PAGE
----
Orange Sky Australia, the world’s first free mobile laundry service for people experiencing homelessness, has been operating on the Central Coast since May 2017, and now the organisation is seeking new volunteers to help make a difference this winter.
Founded in a Brisbane garage, Orange Sky Australia was born when two 20-year-old mates, Mr Nic Marchesi and Mr Lucas Patchett, installed a couple of washing machines and dryers in the back of their old van and visited parks in Brisbane to wash and dry clothes for free. With an aim to improve hygiene standards and restore dignity to people doing it tough, they stumbled on to something much bigger and more significant, the power of a conversation.
Now facilitated by more than 1,000 volunteers, Orange Sky has expanded to 20 services across Australia, and generates over six tonnes of laundry every week. “Most importantly, Orange Sky volunteers have engaged in more than 100,000 hours of conversations to date, helping to dispel myths about homelessness and positively connect communities all around Australia, including on the Central Coast,” said Orange Sky Australia’s Central Coast Social Impact Coordinator, Ms Esther Sole.
Ms Sole’s team of 31 Central Coast volunteers operate the Orange Sky mobile laundry van, affectionately known as Tumbles, rain, hail, or shine, seven days a week, across the communities of Long Jetty, Gosford, Wyong, Umina and Woy Woy, and deliver free laundry services to those in need, wherever they go. “We were incredibly fortunate to have the wonderful Elderslee Foundation fully fund Tumbles, so we could hit the ground running,” Ms Sole said.
“Over the past year, we have been able to help so many people facing homelessness on the Coast, and we are so ready to grow our services to better suit the needs of our friends doing it tough, but to do that, we need to firstly get the word out that we’re here, and secondly, we need more people to come on board and join our team of volunteers,” Ms Sole said. Ms Sole said: “Often, when someone is experiencing homelessness, they become disconnected from society, they stop speaking to other people and vice versa, which is why Orange Sky has been so impactful.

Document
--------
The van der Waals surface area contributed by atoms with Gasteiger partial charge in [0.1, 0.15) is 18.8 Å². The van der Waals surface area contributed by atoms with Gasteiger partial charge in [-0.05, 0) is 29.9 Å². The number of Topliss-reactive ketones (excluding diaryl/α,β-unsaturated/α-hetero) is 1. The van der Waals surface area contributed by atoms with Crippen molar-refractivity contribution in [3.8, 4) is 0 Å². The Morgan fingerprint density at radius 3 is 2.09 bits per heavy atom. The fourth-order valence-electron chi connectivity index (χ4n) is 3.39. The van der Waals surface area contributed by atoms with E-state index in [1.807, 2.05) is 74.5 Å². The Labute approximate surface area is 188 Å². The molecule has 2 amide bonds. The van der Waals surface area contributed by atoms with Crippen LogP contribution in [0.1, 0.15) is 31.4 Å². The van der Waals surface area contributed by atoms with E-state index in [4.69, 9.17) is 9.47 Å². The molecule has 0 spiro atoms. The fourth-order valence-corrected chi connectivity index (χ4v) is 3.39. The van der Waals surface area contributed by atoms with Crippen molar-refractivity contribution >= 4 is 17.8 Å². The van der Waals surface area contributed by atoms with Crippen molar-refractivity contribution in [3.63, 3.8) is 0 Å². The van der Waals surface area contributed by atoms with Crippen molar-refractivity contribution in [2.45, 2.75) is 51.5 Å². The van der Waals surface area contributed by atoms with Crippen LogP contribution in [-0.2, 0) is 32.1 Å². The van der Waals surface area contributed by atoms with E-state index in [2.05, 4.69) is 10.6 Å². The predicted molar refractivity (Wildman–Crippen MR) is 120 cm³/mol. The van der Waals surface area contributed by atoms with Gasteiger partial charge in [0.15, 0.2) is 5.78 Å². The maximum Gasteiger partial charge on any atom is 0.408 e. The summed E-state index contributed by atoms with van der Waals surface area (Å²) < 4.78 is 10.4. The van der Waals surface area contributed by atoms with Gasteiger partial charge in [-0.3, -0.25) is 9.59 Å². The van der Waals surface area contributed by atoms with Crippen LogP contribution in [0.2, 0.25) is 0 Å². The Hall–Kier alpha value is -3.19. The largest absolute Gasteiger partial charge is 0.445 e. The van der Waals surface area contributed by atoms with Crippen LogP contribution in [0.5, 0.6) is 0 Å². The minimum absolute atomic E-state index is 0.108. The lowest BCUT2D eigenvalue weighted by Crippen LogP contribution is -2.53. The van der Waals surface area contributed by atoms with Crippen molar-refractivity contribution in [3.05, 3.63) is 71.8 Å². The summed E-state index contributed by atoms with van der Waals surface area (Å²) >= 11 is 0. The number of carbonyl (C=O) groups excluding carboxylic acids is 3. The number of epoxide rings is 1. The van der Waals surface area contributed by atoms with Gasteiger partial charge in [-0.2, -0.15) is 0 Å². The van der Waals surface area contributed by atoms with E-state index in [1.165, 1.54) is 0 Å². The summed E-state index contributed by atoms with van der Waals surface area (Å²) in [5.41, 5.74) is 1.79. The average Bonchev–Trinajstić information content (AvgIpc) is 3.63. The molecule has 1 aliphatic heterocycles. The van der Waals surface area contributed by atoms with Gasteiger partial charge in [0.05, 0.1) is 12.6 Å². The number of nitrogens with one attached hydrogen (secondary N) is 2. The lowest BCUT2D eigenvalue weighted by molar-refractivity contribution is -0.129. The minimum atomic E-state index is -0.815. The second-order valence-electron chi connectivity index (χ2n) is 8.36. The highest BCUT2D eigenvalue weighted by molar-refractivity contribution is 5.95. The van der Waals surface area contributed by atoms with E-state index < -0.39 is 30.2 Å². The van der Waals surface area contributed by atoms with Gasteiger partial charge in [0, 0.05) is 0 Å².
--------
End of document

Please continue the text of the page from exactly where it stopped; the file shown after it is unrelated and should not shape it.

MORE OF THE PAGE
“When a friend comes to our volunteers to use our laundry service, it often takes around an hour to wash and dry their clothes. “In that time, our volunteers invite the person to sit down and have a chat while they wait for their laundry,” Ms Sole explained. “Our volunteers have genuine non-judgemental conversations with our friends and connect them with other local homelessness services. “The feedback has just been amazing, from both the volunteers, who get an even bigger sense of fulfilment, and from our friends doing it rough, who get the chance to feel heard and valued at a time in their lives when they may not feel like that often,” Ms Sole explained.
With the recent spotlight on the region’s disparaging homelessness problem, Ms Sole said it was more important than ever that Orange Sky make their presence known. On Census night, there were 50 homeless persons for every 10,000 people, and we at Orange Sky know that there is also a large number of homeless people not counted in the Census, making these figures all the more tragic,” Ms Sole said.
According to Ms Sole, this hidden homelessness factor was also present on the Central Coast, and it was no longer a matter of postcodes separating the region’s wealth. “We’ve seen so many people sleeping rough in their cars, particularly families. “Often times, they may not fit the traditional perception of a homeless person, so it’s easy for them to go undetected and they are widespread. “It really doesn’t matter how affluent your suburb is because homelessness is everywhere on the Central Coast, as homelessness doesn’t discriminate,” Ms Sole said.
Source: Interview, Jun 20 Esther Sole, Orange Sky Australia Central Coast Dilon Luke, Journalist